# Rolling a k-sided fair die n times and not see all k numbers fall

If we throw a k-sided fair die n times, what is the probability that we will never get one of its k numbers? Further, what is the probability that two, three, or more of its numbers will never occur in the results? (presume the faces are unique - numbered 1 to k)

More formally, if the occurrence count of the number $i$ after $n$ throws with a fair, uniquely numbered die is $X_i$ and $\sum_{i}{X_i}=n$, let's define a "zero occurrence" set $S = \{ x_i \mid x_i = 0 \}$. S contains all the numbers that didn't occur during the $n$ throws. If we consider $Y$ to be the size of the set S, $Y = \left\vert S\right\vert$, the question is asking for a closed form expression of the pmf of $Y$ that would allow computing the probabilities.

I have very little so far:

$$P(Y=1)= P(X_1=0, X_2 > 0, \ldots, X_k>0) + P(X_1>0, X_2 = 0, \ldots, X_k>0) + \ldots + P(X_1>0, X_2 > 0, \ldots, X_k=0) = k P(X_1=0, X_2 > 0, \ldots, X_k>0)=\sum\limits_{\{x_1,x_2,\ldots, x_k\}\in P} \frac{n!}{x_1!\ldots x_k!}{p_1^{x_1}\ldots p_k^{x_k}}$$ I struggle to get anything useful from the multinomial pmf, since to calculate its cdf, you have to sum over different partitions of n elements into k-1 bins. Finding the set of possible partitions $P$, where $P = \{\{x_1,x_2,\ldots,x_k\}\mid x_1 = 0 \land \sum_i{x_i} = n \}\}$ is np hard and there are ${n-1}\choose{k-2}$ probabilities we would have to sum up (we have k-1 bins to redistribute n throws). I wonder whether there is a way to derive a result which doesn't involve partitioning and summing up the probabilities.

• Hint : Denote $P_k$ = probability that $k$ fixed numbers do not appear and use inclusion/exclusion to calculate the desired probability. Jul 1, 2016 at 11:52
• Do you want the probability that exactly $m$ faces are missing, or that at least $m$ faces are missing? The probability $1$ or more is missing involves Stirling numbers of the second kind. Jul 1, 2016 at 12:30
• I'm asking about the probability distribution of the count of "non-observed numbers" during n trials. ("non-observed numbers" are numbers that occurred 0 times). To give a direct answer to your question: knowing both would be ideal, but if possible I would like to know at least the probability of exactly $m$ faces missing. Jul 1, 2016 at 13:42

There are $\binom ky$ ways to choose $y$ sides that occur, $\def\stir#1#2{\left\{{#1\atop#2}\right\}}\stir ny$ ways to partition the $n$ throws into $y$ non-empty subsets and $y!$ ways to assign the $y$ subsets to the $y$ sides, so the probability that exactly $y$ sides occur in $n$ throws is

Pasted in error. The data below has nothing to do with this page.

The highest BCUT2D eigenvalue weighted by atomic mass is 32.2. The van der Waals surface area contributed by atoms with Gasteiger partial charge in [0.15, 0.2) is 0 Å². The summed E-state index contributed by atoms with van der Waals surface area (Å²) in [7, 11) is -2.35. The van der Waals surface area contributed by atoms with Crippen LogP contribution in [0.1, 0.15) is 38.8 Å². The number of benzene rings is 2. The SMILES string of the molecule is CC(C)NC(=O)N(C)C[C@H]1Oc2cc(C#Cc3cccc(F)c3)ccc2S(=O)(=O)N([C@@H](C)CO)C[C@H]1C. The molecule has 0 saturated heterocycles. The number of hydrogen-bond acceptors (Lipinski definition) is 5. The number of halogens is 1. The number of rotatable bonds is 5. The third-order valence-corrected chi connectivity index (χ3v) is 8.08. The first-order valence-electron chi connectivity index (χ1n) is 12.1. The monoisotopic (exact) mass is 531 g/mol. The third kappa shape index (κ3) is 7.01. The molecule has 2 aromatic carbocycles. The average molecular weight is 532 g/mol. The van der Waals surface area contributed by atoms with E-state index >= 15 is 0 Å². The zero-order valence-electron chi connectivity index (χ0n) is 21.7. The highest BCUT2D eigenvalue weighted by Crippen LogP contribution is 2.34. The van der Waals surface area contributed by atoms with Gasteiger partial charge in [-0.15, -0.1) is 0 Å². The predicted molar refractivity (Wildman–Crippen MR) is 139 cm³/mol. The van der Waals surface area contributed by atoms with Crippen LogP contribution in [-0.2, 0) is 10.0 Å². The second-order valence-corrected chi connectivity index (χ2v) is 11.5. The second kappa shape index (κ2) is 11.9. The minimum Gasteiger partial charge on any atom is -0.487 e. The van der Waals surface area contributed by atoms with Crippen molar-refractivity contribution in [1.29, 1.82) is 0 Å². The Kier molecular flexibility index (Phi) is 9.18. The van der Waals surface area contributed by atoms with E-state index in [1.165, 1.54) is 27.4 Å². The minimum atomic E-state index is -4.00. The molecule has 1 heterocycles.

\begin{align} \frac{y!\binom ky\stir ny}{k^n}=k^{-n}\binom ky\sum_{j=0}^y(-1)^{y-j}\binom yjj^n\;, \end{align}

where $\stir ny$ is a Stirling number of the second kind.

If we throw a k-sided fair die n times, what is the probability that we will never get one of its k numbers? Further, what is the probability that two, three, or more of its numbers will never occur in the results? (presume the faces are unique - numbered 1 to k)

Maybe I have misunderstood the problem but it looks much easier to me.

The probability we will never get one of its k numbers in n rolls is just

$\left(\frac{k-1}{k}\right)^n$

For instance, the probability that number 3 does not occur if a 6 sided (fair) dice is rolled 7 times is

$\left(\frac{6-1}{6}\right)^7\approx 27.91\%$

And the probabilty that two, three, or more of its numbers will never occur in the results can be expressed in a similar way.

• I think the OP is looking for the probability that at least one of the numbers does not occur. Jul 1, 2016 at 12:07
• Maybe. But I don´t see that the first paragraph can be interpretated in different ways. But you can post your own answer. Jul 1, 2016 at 12:25
• Thanks for your answer, it's very clear. I was asking about the probability of the "count of non-occurred numbers". It seems to me there is a difference, as the probability of the count of "non-occurred" numbers being 1 when throwing once with a six-sided die is 0 (5 numbers will not occur with probability 1) and not $[(k-1)/k]^1$. Your answer is definitely correct for one interpretation of the 1st paragraph though. Thank you! Jul 1, 2016 at 13:28